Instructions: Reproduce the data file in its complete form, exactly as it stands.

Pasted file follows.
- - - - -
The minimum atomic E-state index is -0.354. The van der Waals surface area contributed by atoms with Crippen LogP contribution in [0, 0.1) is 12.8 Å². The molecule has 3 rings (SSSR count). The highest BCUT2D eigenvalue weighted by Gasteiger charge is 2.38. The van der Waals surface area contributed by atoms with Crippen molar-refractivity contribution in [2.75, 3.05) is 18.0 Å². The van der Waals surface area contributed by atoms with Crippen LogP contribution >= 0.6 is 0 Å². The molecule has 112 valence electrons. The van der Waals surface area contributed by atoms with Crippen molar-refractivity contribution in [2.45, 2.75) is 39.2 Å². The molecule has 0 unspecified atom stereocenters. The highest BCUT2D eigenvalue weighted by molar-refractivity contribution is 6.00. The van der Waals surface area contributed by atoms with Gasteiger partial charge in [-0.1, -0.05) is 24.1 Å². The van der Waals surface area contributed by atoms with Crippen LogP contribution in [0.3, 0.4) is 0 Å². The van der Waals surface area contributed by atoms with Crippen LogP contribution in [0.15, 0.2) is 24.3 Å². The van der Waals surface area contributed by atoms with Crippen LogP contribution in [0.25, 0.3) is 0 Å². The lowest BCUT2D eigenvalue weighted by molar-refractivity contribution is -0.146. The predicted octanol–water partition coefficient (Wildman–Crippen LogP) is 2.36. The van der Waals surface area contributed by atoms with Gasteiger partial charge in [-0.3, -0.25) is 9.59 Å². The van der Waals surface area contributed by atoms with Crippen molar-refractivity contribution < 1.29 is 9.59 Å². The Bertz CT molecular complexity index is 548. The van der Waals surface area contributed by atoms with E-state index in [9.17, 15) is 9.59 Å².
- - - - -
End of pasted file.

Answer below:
The minimum atomic E-state index is -0.354. The van der Waals surface area contributed by atoms with Crippen LogP contribution in [0, 0.1) is 12.8 Å². The molecule has 3 rings (SSSR count). The highest BCUT2D eigenvalue weighted by Gasteiger charge is 2.38. The van der Waals surface area contributed by atoms with Crippen molar-refractivity contribution in [2.75, 3.05) is 18.0 Å². The van der Waals surface area contributed by atoms with Crippen LogP contribution >= 0.6 is 0 Å². The molecule has 112 valence electrons. The van der Waals surface area contributed by atoms with Crippen molar-refractivity contribution in [2.45, 2.75) is 39.2 Å². The molecule has 0 unspecified atom stereocenters. The highest BCUT2D eigenvalue weighted by molar-refractivity contribution is 6.00. The van der Waals surface area contributed by atoms with Gasteiger partial charge in [-0.1, -0.05) is 24.1 Å². The van der Waals surface area contributed by atoms with Crippen LogP contribution in [0.3, 0.4) is 0 Å². The van der Waals surface area contributed by atoms with Crippen LogP contribution in [0.15, 0.2) is 24.3 Å². The van der Waals surface area contributed by atoms with Crippen LogP contribution in [0.25, 0.3) is 0 Å². The lowest BCUT2D eigenvalue weighted by molar-refractivity contribution is -0.146. The predicted octanol–water partition coefficient (Wildman–Crippen LogP) is 2.36. The van der Waals surface area contributed by atoms with Gasteiger partial charge in [-0.3, -0.25) is 9.59 Å². The van der Waals surface area contributed by atoms with Crippen molar-refractivity contribution < 1.29 is 9.59 Å². The Bertz CT molecular complexity index is 548. The van der Waals surface area contributed by atoms with E-state index in [9.17, 15) is 9.59 Å².